111 W. Montgomery Avenue
Rockville, Maryland 20850
Office hours with Dr. Stonestreet are back! Hear all about 19th century medical inventions and get a hands-on look at medical instruments of the past, all told from the perspective of the country doctor.
The Stonestreet Museum of 19th Century Medicine is open by appointment! If you’d like to meet Dr. Stonestreet and visit the Stonestreet Museum of 19th Century Medicine, you can schedule your appointment by contacting Stonestreet@MontgomeryHistory.org. Please allow 48 hours for scheduling. We look forward to seeing you soon!
You can also view our virtual tour!
About Dr. Stonestreet and his Office
This one-room doctor’s office was built by Samuel Thomas Stonestreet in 1852 for his son Edward Elisha Stonestreet of Rockville, who had just graduated from the University of Maryland’s medical school. Dr. Stonestreet was a practicing country doctor in the Rockville area until his death in 1903. During the fifty-one years of his practice, medical knowledge and technology underwent many radical changes. The Stonestreet Museum contains a small office vignette, and exhibits that highlight our extensive 19th and early 20th century medical collections including books, instruments and tools, pharmaceutical items, and more.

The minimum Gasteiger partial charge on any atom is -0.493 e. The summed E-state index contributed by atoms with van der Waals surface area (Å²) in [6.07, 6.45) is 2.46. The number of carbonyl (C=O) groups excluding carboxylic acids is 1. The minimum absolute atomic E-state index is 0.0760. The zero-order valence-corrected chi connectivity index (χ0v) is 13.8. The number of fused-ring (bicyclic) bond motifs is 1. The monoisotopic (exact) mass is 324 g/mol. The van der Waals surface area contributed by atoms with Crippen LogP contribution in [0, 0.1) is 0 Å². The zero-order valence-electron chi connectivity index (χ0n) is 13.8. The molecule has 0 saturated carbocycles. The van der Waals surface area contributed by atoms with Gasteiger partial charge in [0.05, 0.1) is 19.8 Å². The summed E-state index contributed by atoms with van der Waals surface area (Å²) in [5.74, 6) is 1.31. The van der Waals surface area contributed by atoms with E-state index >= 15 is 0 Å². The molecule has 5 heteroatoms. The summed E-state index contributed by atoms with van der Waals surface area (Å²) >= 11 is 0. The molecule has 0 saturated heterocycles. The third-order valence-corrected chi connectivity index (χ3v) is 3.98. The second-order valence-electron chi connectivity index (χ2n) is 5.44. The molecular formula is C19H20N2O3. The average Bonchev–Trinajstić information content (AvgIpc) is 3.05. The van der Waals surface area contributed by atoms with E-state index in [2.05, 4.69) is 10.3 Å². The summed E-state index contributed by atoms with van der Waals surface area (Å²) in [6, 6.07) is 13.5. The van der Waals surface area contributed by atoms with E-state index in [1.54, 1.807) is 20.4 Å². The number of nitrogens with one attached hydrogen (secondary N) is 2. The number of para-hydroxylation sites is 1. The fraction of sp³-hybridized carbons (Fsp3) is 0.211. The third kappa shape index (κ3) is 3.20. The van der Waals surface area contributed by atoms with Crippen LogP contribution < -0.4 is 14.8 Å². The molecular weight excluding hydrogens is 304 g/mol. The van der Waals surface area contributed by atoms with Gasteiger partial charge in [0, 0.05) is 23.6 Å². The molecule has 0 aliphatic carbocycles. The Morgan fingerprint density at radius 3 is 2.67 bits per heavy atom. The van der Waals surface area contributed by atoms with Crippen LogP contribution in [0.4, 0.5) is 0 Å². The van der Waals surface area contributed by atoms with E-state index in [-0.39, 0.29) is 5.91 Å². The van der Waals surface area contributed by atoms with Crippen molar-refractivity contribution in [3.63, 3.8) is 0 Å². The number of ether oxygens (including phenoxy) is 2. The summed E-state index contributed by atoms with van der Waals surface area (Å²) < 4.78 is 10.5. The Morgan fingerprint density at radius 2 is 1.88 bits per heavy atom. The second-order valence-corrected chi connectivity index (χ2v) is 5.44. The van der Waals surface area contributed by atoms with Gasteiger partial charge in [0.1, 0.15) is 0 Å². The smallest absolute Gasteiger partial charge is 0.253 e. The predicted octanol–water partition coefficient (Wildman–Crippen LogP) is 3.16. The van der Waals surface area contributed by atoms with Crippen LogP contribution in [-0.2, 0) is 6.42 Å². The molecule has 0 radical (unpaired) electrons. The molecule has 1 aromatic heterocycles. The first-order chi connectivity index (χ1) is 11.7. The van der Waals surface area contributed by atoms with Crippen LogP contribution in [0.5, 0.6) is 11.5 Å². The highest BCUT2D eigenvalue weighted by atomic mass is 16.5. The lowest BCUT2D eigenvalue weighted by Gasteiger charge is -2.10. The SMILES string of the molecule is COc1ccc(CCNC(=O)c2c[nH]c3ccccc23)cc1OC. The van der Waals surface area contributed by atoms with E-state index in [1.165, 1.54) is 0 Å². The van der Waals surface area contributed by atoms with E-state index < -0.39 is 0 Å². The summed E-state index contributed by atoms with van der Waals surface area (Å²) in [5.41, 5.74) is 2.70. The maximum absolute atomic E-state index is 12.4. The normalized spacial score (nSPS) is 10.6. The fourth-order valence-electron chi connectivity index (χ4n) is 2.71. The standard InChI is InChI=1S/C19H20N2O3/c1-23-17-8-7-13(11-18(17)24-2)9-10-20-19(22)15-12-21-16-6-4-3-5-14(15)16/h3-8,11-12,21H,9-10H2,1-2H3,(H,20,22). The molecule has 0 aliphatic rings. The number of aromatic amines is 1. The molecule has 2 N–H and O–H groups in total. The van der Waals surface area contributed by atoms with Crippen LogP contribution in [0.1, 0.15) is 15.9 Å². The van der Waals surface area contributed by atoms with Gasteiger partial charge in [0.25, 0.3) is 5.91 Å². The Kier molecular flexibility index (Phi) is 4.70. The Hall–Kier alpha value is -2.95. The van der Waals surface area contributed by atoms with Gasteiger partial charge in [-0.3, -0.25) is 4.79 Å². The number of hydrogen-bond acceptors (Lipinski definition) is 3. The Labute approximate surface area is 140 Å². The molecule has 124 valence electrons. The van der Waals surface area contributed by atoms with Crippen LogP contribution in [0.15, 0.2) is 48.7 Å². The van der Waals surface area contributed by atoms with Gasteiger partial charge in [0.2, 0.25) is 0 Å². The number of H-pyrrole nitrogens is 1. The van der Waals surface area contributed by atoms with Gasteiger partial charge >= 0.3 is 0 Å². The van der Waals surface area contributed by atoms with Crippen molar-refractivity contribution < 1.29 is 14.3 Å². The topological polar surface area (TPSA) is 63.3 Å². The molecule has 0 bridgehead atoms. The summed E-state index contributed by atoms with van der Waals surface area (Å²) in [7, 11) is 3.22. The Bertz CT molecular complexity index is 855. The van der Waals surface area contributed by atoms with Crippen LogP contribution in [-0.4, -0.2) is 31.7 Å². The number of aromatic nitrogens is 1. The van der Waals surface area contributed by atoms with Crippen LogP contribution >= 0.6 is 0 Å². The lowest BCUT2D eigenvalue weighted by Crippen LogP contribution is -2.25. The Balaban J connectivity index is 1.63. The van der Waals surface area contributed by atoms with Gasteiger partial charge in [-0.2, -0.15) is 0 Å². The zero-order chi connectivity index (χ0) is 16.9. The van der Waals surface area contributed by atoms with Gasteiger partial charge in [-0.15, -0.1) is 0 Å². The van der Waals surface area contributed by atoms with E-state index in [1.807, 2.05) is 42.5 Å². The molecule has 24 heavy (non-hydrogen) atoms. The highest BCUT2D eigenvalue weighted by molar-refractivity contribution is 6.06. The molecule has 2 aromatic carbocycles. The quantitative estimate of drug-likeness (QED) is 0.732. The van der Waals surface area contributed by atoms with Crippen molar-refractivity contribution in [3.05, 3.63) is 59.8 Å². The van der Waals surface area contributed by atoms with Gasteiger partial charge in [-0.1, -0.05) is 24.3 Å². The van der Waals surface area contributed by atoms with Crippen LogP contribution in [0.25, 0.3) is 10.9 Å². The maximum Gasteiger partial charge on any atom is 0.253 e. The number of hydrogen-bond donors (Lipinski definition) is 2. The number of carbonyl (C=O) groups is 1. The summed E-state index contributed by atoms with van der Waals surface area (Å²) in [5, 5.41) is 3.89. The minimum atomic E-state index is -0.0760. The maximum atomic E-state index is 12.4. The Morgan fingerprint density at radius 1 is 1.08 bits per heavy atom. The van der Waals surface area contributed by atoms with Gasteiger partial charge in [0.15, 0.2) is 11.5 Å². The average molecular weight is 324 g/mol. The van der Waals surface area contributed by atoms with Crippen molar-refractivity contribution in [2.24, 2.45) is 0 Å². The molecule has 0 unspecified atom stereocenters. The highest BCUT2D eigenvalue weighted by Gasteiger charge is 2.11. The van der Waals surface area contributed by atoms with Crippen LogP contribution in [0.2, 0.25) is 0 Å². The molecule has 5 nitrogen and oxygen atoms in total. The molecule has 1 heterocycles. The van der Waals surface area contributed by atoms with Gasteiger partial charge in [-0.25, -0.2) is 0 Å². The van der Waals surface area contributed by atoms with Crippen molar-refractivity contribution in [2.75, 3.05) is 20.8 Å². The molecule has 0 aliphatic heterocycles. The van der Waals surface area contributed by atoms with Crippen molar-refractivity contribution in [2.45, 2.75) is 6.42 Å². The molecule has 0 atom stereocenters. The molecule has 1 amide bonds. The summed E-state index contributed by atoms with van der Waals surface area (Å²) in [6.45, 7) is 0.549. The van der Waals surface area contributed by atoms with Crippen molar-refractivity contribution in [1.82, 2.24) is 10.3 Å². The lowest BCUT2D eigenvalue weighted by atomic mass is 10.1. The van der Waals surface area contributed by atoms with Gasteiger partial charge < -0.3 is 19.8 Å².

The office was originally situated in the front yard of the Stonestreet family home on East Montgomery Avenue at Monroe St. Some years after the doctor’s death the office was moved to the Rockville fairgrounds (now the site of Richard Montgomery High School), and it was thus spared demolition during the city’s urban renewal project in the mid 20th century. In 1972, Dr. Stonestreet’s office was donated to the Montgomery County Historical Society and moved to the grounds of the Beall-Dawson House.
Clarence Hickey, who portrays Dr. Stonestreet for the public at the museum and at other venues around the region, closely watched the “Mercy Street” PBS series and has written an episode-by-episode account with his observations about the historical accuracy of the show’s depiction of Civil War-era medical care.